I don’t see any other way than the total eradication of the Baath system. Keep some of the old guard if it achieves some kind of peace, the individuals are not that important. The vital thing is to rid the Syrians of that black plague of a system.
    To do this, the international community must provide military assistance to the FSA and in the diplomatic arena, try pushing for a settlement with Iran/Russia over the removal of Assad and creating a new Socio-political contract.
    The Jihadis can take a back seat for now.

    Posted by Maverick | September 22, 2013, 6:08 pm
  10. Rumors of the death of the US-Iran conflict have been greatly exaggerated. We’ve seen uptakes in positive stories about Iran in US media before, and we’ve seen the bubble burst. There have been no fundamental changes in the physics of this conflict, and what were seeing play out is more sizzle than steak. I predict we’ll all be back to square one, or worse, by the end of the year.

    As for Syria, it is not a ‘client’ of Iran any more than Hamas or Hezbollah is or was. Iran tries to avoid interference in the internal political process of it’s partners. True, it has gone to great lengths to support the Syrian government against the onslaught it’s facing, but the only quid pro quo Iran gets back from it’s efforts is the maintenance of Syria as a front line state of the resistance. On matters relating to military strategy and Israel, Iran will have a lot to say, and will expect to be heard. On specific political questions such as weather Asad steps down or not, Iran won’t say a word. On more general political questions such as the overall principles of reconciliation, Iran has and will advocate it’s strong preference for multilateral cross sectarian cooperation, resort to democratic processes to decide crucial outcomes, and above all, keeping Syria in tact as single coherent state. Iran sees the ‘small states strategy’ as a Zionist plot, and will oppose it in Syria just much as it did in Iraq.

    I think that the most likely ‘political outcome’ in Syria will be more or less the same as the ‘political outcome’ in the inter sectarian violence that consumed Iraq. One side will eventually realize that it’s lost, and stop going on the offensive. I think that side is going to be the ‘rebels’. And I think the biggest difference between Syria and Iraq will be that when that happens, the Syrian army will be in a much stronger position to ‘mop up’ remaining opposition elements, while the most the Shia militias in Iraq could do was to consolidate their positions on their ‘own territory’.

    Posted by masoud | September 22, 2013, 11:02 pm
  11. The funniest, PRESS TV like statement I read is the one denying Iran’s interference in the “internal political affairs”. Iran has been working very hard to develop client states and non-state actors using terrorism and coercion as a base-line.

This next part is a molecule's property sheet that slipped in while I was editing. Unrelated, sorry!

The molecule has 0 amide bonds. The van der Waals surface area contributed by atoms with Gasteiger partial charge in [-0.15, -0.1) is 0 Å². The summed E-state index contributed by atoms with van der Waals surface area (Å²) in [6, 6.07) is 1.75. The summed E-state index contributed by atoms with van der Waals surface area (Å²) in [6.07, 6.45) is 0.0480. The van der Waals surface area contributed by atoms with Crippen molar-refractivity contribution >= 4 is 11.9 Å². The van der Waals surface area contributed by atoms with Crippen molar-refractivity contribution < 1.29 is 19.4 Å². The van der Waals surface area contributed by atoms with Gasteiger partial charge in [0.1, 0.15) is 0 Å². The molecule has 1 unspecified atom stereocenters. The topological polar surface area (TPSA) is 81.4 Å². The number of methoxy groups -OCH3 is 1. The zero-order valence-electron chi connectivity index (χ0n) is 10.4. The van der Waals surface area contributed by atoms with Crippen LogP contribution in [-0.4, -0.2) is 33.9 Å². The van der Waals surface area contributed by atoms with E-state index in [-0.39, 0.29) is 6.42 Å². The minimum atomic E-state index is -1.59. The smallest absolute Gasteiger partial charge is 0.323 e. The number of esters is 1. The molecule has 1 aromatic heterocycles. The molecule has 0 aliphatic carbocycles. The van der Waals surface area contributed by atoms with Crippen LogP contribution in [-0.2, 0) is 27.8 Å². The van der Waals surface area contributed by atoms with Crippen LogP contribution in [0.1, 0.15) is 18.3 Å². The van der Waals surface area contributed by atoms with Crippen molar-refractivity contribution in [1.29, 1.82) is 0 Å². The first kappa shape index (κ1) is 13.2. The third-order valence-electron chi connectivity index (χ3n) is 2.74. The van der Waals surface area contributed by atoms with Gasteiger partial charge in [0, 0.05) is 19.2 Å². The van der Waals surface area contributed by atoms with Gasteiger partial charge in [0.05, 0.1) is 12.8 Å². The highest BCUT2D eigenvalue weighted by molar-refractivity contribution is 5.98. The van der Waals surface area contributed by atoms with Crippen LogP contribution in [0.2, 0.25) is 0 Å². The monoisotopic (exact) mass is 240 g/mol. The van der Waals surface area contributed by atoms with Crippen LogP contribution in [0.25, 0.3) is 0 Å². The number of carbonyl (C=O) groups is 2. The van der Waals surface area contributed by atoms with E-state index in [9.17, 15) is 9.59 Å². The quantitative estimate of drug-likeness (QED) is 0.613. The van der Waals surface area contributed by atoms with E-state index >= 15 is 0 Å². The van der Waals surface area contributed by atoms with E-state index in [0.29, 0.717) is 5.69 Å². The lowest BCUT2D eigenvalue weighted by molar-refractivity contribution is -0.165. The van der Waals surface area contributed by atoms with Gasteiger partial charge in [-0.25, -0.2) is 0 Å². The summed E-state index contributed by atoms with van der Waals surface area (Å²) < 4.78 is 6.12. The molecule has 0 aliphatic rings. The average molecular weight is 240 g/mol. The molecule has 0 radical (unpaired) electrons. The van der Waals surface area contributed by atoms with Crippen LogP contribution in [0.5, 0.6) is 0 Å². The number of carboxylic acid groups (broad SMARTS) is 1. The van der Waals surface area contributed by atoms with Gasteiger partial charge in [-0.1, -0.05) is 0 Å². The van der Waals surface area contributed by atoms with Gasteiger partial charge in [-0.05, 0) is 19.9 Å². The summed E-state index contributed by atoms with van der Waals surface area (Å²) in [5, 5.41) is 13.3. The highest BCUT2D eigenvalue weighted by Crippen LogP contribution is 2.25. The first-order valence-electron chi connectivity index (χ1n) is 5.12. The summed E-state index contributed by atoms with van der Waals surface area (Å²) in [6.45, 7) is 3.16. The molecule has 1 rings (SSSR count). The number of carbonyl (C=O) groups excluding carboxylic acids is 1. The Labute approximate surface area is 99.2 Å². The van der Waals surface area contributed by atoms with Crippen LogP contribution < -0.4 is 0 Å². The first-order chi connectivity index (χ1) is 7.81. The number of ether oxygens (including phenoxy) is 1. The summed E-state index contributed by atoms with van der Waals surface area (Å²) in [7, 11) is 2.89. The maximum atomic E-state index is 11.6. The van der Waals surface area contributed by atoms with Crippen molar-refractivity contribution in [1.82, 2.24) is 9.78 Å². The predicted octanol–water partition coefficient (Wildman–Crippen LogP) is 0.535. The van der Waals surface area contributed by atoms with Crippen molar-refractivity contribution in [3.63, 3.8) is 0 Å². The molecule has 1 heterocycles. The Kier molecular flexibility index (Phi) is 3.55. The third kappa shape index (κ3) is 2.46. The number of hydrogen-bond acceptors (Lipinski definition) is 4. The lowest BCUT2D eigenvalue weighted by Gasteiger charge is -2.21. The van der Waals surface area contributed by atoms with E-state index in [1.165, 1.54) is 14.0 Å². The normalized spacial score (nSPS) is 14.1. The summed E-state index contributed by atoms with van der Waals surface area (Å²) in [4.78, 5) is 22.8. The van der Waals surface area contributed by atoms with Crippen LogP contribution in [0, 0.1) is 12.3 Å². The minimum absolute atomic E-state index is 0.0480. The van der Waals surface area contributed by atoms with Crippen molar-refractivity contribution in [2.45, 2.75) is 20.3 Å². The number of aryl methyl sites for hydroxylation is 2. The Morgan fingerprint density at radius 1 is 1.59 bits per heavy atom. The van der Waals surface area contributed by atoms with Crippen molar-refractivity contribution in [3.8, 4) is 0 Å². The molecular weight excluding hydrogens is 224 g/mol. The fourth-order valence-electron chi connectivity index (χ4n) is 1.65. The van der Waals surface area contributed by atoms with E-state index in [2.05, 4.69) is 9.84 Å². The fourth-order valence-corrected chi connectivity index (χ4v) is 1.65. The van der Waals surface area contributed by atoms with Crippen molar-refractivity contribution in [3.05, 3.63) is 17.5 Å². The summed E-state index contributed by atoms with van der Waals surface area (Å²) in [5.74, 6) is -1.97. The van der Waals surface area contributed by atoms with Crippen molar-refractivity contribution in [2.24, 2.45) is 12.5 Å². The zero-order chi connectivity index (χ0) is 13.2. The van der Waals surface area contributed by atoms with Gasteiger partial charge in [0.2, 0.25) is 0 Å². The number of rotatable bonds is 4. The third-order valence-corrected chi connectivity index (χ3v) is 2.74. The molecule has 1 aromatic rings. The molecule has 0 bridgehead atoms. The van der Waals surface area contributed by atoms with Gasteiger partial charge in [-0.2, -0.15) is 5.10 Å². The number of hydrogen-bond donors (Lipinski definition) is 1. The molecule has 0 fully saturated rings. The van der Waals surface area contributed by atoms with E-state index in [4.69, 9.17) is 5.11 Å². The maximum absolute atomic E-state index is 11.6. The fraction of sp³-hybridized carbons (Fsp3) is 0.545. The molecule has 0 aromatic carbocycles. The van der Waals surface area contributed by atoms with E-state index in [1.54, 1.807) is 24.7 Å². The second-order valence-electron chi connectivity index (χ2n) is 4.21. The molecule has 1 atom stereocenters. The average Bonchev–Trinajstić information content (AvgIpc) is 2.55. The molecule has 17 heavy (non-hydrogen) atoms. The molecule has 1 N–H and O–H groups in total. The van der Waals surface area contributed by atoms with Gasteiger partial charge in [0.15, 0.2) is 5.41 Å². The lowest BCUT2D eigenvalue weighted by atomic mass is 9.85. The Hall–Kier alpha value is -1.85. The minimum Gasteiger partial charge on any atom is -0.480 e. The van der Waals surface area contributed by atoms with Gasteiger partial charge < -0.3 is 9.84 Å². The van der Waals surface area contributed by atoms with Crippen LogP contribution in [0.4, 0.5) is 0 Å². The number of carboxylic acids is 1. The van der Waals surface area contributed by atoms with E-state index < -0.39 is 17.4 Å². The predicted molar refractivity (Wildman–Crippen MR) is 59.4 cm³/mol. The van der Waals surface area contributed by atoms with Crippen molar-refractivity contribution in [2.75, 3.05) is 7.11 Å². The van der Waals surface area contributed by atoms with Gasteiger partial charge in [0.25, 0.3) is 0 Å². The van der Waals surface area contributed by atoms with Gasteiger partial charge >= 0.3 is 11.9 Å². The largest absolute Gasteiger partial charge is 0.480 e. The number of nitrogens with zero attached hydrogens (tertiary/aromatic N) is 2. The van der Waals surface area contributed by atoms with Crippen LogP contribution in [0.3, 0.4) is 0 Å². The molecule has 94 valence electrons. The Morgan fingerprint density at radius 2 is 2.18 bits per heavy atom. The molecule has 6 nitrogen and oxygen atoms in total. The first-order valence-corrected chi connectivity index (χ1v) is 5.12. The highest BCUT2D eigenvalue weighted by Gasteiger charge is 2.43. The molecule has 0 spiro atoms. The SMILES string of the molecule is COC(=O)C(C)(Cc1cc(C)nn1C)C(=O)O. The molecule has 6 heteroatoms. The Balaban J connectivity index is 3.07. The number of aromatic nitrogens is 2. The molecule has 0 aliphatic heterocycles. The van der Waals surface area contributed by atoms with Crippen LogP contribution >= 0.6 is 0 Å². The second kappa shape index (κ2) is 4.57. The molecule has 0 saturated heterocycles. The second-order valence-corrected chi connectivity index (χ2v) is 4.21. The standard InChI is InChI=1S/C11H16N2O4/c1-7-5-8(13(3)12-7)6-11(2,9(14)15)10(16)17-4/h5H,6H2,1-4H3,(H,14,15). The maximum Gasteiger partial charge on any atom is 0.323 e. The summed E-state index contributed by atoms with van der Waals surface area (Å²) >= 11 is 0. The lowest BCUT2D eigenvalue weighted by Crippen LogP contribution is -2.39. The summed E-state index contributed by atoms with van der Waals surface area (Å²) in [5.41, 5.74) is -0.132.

The ability to influence the fate of the Syrian conflict depends largely on the ability to influence the actors on the ground. In that regard, Iran has the ability to influence the action of its terrorist paramilitary forces (HA and Al-Abbas as well as its own Iranian terrorists). However, the US influence has been largely negative in the sense that the US has no measurable influence on any of the multiple of groups fighting against Iran’s clients. Nor does any single state in the region have a sufficient leverage over a sufficient number of groups to affect their decision to lay down arms or to agree to ceasefire . To the contrary, the US, and despite of nearly a Billion dollar spent on relief, has preempted any potential influence it could have by the confused indecisive policy Obama has adopted in Syria.

    Furthermore, before talking on whether Iran “can deliver” one must question whether the “terror-sponsor” extraordinaire has interest in changing the situation in ways other than achieving decisive military victory for its terrorist clients over the other “terrorists” but more so against the Syrian people, their desire to be free, and to develop a state unencumbered by the theological/racist backwardness of Iran and its chief regional rivals.

    Posted by SYRIAN HAMSTER | October 20, 2013, 3:24 am
  12. And by the way, I disagree with AIG that HA is becoming a counterweight to sunni militant groups. In fact its presence and actions in Syria along with other Iran owned terrorist groups has been fueling an increasingly radicalized conflict and has completely sent its reputation to the sewer. That reputation was behind much of the political support this terrorist organization received over the past. In the end, conflict between HA and sunni militant groups will also backfire against Iran, which has also relied on many of these groups as tools, wittingly or unwittingly on their side. Their animosity to Iran is not something the terrorist state can afford over the long run.